She tells him about it in a quiet voice, eyes downcast.
But she realizes that Papa’s listening, and that makes a bit of something unknown swell in her chest.
“We could get another one, yeah?”
Her mouth tightens.
“The store has plenty of them.”
She clutches at her mittens, twisting them, and tries hard not to let the funny feeling in her eyes make her voice all shaky. “I want that one.”
At first, it almost seems to him to be another childish peculiarity. He’s about to speak, but he stops, observes, and takes his time, for once – and he sees the tears that have gathered in the corners of her eyelids.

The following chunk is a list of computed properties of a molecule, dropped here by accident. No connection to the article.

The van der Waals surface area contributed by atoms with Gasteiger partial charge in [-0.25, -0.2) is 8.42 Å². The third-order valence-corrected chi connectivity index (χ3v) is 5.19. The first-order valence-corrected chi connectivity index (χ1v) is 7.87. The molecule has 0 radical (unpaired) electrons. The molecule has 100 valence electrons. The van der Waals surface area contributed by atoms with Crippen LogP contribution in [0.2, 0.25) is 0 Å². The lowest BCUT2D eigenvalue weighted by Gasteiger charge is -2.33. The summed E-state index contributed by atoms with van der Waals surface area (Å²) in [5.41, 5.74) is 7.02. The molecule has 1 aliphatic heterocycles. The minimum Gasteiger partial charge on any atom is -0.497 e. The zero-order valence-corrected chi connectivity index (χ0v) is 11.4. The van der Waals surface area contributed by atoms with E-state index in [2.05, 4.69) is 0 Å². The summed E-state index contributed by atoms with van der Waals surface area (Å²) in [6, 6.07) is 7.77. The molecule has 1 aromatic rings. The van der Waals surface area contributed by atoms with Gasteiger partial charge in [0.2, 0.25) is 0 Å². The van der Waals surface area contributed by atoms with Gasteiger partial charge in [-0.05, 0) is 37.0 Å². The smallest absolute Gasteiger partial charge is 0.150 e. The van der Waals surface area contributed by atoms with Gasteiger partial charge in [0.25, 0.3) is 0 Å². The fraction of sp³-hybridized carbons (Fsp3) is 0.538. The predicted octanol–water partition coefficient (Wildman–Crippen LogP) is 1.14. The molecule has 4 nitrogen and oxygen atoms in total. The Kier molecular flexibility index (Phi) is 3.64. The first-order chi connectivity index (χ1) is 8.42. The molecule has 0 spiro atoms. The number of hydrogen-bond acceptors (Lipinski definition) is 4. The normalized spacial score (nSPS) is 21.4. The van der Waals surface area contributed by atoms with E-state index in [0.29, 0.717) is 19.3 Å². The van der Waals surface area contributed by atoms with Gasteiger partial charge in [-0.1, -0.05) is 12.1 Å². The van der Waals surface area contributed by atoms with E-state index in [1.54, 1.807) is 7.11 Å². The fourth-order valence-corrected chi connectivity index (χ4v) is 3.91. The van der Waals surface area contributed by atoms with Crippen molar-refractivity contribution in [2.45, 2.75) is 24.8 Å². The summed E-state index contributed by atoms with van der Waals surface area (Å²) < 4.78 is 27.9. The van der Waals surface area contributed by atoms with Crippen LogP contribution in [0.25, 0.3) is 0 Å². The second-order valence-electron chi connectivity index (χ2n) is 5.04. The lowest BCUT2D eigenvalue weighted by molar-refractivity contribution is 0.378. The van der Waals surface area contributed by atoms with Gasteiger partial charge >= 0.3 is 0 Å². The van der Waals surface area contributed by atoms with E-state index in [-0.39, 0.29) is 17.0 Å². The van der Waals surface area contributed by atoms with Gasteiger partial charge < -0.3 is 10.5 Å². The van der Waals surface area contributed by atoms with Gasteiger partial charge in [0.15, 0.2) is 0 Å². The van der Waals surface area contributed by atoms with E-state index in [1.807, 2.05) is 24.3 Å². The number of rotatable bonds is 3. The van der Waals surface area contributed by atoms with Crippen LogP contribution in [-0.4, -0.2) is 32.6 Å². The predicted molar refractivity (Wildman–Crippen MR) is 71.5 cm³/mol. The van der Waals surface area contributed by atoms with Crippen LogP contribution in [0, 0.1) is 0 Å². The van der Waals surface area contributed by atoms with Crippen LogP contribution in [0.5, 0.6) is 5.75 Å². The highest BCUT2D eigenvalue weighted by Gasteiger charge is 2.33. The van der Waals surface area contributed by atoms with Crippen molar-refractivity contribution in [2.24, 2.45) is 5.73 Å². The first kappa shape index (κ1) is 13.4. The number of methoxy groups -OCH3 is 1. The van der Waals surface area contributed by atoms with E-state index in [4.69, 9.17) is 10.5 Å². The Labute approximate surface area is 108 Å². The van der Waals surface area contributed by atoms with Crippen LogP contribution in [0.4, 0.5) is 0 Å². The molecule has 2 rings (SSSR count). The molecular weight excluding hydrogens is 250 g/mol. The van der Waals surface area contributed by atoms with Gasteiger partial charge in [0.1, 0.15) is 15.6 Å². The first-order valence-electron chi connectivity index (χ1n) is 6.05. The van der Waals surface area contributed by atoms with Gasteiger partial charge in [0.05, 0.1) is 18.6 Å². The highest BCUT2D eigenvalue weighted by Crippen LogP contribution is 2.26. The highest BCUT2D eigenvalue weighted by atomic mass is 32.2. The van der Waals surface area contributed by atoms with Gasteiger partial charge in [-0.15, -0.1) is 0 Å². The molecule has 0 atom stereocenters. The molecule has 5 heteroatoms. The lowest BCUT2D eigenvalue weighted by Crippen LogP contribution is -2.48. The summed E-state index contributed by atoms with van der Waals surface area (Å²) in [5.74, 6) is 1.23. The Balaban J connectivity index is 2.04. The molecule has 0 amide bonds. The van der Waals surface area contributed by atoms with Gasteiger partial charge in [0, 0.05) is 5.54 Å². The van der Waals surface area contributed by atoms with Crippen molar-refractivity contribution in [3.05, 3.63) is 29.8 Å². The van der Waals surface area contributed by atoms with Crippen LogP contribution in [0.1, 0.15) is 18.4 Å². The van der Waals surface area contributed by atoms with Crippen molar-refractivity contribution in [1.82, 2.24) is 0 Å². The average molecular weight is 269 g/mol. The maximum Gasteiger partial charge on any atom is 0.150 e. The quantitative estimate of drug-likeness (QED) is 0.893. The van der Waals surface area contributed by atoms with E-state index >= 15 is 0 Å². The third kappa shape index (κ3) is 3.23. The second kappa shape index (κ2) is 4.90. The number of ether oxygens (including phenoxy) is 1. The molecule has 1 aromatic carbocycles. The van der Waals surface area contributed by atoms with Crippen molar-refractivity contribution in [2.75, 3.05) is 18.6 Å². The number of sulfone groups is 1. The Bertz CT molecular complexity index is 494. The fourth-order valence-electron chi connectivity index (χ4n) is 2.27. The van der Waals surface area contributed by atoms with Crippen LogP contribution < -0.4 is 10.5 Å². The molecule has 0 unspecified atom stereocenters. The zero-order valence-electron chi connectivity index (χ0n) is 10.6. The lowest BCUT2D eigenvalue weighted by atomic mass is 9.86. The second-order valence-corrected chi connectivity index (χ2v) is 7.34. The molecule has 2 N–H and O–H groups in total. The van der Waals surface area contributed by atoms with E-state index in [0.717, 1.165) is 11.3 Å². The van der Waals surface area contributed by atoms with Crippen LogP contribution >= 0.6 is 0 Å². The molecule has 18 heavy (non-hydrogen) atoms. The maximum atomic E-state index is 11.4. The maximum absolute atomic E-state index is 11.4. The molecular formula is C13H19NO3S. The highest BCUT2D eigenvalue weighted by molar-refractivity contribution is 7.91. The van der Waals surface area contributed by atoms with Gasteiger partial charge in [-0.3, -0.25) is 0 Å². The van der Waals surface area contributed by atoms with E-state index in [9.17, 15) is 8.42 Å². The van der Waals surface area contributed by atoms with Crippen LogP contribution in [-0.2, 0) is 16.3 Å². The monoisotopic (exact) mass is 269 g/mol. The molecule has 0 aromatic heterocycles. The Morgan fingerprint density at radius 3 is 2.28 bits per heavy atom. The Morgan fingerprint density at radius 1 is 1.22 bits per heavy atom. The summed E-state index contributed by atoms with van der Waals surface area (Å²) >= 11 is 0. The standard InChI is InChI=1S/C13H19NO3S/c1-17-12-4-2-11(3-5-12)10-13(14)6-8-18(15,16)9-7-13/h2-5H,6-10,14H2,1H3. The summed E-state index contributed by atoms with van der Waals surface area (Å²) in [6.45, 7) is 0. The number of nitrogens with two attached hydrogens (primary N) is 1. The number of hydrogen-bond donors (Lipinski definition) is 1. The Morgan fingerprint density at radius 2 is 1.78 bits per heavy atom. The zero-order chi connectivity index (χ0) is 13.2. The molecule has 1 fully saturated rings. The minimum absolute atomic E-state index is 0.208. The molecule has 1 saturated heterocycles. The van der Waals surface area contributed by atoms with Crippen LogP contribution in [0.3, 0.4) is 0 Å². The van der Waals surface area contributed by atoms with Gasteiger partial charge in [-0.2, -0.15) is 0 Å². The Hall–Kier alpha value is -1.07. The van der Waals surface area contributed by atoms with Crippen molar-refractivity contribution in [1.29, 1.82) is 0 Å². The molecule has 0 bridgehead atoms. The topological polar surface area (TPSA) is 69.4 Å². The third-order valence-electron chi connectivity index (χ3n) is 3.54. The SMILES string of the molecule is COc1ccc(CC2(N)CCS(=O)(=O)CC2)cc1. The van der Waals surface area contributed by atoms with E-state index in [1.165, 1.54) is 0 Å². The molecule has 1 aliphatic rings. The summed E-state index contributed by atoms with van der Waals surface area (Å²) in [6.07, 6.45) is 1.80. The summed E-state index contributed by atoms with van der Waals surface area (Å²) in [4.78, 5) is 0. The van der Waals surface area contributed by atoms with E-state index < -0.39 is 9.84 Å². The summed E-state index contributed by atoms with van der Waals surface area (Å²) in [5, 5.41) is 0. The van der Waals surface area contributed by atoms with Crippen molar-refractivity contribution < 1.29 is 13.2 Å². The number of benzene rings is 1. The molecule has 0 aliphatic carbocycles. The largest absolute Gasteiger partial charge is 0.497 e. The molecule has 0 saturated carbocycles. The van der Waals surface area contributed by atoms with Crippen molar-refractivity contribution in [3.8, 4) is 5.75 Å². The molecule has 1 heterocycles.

“I want that one…” she mumbles, shifting her weight. “You gave it to me.”
The answer makes any words he had prepared die in his mouth. She remembers? He always assumed that she didn’t care for any of it. He lifts his gaze and is stunned by what is in front of him: it’s not a mature, silent child, but a watery-eyed, vulnerable little girl.
And he can’t understand how he didn’t see that before.